So you ask, why did I say that some aspects of life are now better. I'm sure I'm not alone in thinking that it would have been great to get this much support when you found out you had a life threatening illness. We sat at home alone while everyone else was at work, too busy, on holiday, going to parties, going for days out, going to restaurants and on and on. We sat there staring at social media wondering if anyone had a bit of time to message or read our posts, or put something entertaining up online. 

And now there's never been so much to occupy us, it's the busiest and most entertained I've been in years. Theres my daily yoga sessions with Adrienne, my weekly creative writing group via Zoom with Clare, my collaboration project with Emily for Holy Week and hourly podcasts and videos from celebrities like Miranda Hart and Tom Allen. I've been sung to by so many celebrities and everyone, I mean everyone is on social media 24/7. I've got photos to take for one project, seeds to plant for a challenge and then theres the home cooking and DIY which I now get a hand with because husband is stuck here with me. By now us 'long termers' have binged watch all the tv shows, read all the books, learnt the new craft, knitted ten jumpers, and I'm not even exaggerating, so we finally have some bloody company, even if it's via Zoom or House Party. 

Because I am in a high risk 'vulnerable' category I now get priority with my shopping. Nowadays everyone is careful about spreading their germs, good God they are even wearing masks now and gloves, oh I dreamt of that when I had no white cells - the day when other people would take care not to give me their germs. I remember on so many occasions - once complaining to the woman serving me in the bakery that she had a bad cold and maybe she shouldn't be serving food. That went down like a lead balloon. After one visit for a hospital test I ended up with shingles, I suspect because a person with a cold wasn't wearing a mask or washing their hands or something of that ilk.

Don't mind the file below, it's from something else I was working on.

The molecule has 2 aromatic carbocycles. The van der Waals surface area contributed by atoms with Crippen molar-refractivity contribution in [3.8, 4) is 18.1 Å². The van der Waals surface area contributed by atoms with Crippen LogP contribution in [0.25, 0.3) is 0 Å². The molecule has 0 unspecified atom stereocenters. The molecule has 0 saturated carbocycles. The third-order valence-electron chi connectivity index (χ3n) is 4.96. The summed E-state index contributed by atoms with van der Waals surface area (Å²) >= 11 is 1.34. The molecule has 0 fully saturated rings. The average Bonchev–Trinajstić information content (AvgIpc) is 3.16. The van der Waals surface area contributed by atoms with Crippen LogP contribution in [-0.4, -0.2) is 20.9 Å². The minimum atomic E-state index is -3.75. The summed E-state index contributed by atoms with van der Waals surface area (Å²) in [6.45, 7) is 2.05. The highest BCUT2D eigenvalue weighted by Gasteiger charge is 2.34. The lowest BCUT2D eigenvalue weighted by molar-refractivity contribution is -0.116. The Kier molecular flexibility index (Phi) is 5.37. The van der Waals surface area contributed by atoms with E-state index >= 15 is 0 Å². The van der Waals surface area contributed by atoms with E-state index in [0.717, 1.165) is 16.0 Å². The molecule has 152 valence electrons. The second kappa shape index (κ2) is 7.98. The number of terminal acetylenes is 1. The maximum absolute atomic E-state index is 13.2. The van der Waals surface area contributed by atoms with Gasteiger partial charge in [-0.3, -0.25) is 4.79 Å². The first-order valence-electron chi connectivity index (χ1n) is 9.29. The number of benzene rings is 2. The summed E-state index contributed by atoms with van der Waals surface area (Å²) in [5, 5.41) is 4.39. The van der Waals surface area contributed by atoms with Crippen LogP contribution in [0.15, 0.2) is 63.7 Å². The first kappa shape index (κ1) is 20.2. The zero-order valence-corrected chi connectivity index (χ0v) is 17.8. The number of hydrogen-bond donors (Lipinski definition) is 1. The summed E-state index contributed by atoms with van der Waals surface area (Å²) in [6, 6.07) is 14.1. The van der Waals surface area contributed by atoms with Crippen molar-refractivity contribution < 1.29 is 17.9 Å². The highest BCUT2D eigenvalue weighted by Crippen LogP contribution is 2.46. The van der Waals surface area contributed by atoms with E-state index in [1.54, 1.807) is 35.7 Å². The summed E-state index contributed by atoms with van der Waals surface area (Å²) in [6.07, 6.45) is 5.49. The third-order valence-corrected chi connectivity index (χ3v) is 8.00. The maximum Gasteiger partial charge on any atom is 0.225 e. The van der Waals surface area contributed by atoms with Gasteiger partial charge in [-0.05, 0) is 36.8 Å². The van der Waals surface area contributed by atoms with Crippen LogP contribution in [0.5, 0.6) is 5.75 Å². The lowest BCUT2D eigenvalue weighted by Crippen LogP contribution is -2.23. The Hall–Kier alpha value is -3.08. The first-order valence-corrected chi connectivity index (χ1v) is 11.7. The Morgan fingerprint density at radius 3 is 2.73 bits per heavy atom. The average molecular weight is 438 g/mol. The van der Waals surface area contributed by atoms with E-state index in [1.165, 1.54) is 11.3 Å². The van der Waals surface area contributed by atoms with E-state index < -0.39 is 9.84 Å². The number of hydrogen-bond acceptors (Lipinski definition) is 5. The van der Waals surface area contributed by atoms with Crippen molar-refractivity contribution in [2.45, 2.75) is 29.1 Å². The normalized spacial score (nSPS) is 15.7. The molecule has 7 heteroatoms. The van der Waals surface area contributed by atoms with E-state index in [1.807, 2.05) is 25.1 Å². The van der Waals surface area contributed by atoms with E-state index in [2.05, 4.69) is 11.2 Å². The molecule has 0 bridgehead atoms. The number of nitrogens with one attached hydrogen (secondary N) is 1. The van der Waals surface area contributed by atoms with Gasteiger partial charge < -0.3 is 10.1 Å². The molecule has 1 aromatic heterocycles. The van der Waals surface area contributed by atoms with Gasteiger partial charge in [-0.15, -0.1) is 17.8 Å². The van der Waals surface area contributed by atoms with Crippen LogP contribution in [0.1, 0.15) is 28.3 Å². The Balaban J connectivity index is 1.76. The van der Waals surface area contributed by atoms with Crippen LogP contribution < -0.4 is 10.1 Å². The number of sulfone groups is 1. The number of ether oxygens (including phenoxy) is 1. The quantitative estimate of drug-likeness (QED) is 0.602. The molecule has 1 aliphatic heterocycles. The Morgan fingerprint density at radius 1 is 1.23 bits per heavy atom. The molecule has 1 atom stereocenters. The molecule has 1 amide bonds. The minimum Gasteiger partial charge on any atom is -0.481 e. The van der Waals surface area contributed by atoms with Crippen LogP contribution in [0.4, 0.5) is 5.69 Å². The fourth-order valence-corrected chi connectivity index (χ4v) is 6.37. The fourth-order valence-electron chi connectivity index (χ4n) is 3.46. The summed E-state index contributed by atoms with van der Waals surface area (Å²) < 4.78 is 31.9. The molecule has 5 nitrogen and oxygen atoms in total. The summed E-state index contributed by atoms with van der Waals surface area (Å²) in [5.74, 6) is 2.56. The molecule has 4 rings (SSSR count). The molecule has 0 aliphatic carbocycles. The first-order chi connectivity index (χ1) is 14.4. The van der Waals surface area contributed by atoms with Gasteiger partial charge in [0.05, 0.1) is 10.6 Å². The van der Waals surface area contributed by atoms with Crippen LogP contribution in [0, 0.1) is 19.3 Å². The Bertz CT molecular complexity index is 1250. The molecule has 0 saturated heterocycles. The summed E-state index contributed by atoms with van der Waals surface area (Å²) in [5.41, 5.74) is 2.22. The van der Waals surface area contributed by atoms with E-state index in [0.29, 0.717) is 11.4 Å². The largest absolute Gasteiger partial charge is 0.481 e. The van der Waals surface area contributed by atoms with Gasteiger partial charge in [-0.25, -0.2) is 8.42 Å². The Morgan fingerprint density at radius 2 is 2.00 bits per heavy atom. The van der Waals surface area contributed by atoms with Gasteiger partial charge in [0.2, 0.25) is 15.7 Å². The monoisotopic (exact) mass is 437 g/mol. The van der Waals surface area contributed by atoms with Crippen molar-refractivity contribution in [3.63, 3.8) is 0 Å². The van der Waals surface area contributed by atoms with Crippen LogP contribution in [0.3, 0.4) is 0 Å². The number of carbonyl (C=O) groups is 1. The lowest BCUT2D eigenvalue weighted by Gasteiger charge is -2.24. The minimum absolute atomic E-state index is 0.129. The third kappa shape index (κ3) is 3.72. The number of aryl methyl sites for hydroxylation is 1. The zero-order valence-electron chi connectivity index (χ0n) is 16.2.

Things are going to change a lot after all this. In so many ways it's not possible to comprehend. I am truly gutted for all of you who have had your dreams dashed, the ones you've worked years for because I know how it feels. But one thing I do hope is that now everyone has experienced the isolation and the need for caution, that perhaps there will be more awareness for what it is like to have a long term health condition, because, dear people, there are some who do this all the time. Your 'new normal' is just 'normal' for thousands who have illness, disability, no support network or finance. 

If anything good comes out of this I hope that true empathy will now be experienced by a large number of people. I pray that the sense of community and support for fellow humans will continue. I pray that the inequality of wages between non essential jobs and those that have kept us alive (whether it's nurses, cleaners, delivery drivers, supermarket workers) will be re-evaluated and there will be a new found respect for anyone who put themselves at risk to stack the shelves, drive the bus, shop for a friend.